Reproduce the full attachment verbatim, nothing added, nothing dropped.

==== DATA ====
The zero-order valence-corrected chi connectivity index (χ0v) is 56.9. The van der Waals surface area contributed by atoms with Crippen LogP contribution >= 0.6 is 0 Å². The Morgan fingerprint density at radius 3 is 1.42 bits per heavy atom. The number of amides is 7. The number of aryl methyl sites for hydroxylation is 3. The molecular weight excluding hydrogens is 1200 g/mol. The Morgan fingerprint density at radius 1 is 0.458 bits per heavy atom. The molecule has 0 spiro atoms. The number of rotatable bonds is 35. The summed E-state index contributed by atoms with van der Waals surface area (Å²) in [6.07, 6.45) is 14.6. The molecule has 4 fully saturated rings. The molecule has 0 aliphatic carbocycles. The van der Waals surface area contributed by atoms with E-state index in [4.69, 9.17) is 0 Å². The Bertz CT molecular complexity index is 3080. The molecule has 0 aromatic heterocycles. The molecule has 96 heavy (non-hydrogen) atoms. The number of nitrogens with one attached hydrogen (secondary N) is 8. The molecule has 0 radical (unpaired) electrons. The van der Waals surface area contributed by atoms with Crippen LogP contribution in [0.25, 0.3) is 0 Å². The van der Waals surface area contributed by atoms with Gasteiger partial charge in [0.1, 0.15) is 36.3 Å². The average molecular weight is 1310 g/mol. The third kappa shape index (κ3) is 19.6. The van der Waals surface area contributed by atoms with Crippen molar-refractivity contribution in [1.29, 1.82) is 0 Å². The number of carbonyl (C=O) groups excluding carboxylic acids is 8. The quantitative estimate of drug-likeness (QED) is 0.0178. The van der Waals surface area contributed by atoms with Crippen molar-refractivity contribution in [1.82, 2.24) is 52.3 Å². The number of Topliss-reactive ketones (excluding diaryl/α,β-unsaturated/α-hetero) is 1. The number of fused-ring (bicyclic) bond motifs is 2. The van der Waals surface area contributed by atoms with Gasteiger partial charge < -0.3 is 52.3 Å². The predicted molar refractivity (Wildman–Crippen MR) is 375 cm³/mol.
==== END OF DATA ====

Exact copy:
The zero-order valence-corrected chi connectivity index (χ0v) is 56.9. The van der Waals surface area contributed by atoms with Crippen LogP contribution >= 0.6 is 0 Å². The Morgan fingerprint density at radius 3 is 1.42 bits per heavy atom. The number of amides is 7. The number of aryl methyl sites for hydroxylation is 3. The molecular weight excluding hydrogens is 1200 g/mol. The Morgan fingerprint density at radius 1 is 0.458 bits per heavy atom. The molecule has 0 spiro atoms. The number of rotatable bonds is 35. The summed E-state index contributed by atoms with van der Waals surface area (Å²) in [6.07, 6.45) is 14.6. The molecule has 4 fully saturated rings. The molecule has 0 aliphatic carbocycles. The van der Waals surface area contributed by atoms with E-state index in [4.69, 9.17) is 0 Å². The Bertz CT molecular complexity index is 3080. The molecule has 0 aromatic heterocycles. The molecule has 96 heavy (non-hydrogen) atoms. The number of nitrogens with one attached hydrogen (secondary N) is 8. The molecule has 0 radical (unpaired) electrons. The van der Waals surface area contributed by atoms with Crippen LogP contribution in [0.25, 0.3) is 0 Å². The van der Waals surface area contributed by atoms with Gasteiger partial charge in [0.1, 0.15) is 36.3 Å². The average molecular weight is 1310 g/mol. The third kappa shape index (κ3) is 19.6. The van der Waals surface area contributed by atoms with Crippen molar-refractivity contribution in [1.29, 1.82) is 0 Å². The number of carbonyl (C=O) groups excluding carboxylic acids is 8. The quantitative estimate of drug-likeness (QED) is 0.0178. The van der Waals surface area contributed by atoms with Crippen molar-refractivity contribution in [1.82, 2.24) is 52.3 Å². The number of Topliss-reactive ketones (excluding diaryl/α,β-unsaturated/α-hetero) is 1. The number of fused-ring (bicyclic) bond motifs is 2. The van der Waals surface area contributed by atoms with Gasteiger partial charge < -0.3 is 52.3 Å². The predicted molar refractivity (Wildman–Crippen MR) is 375 cm³/mol.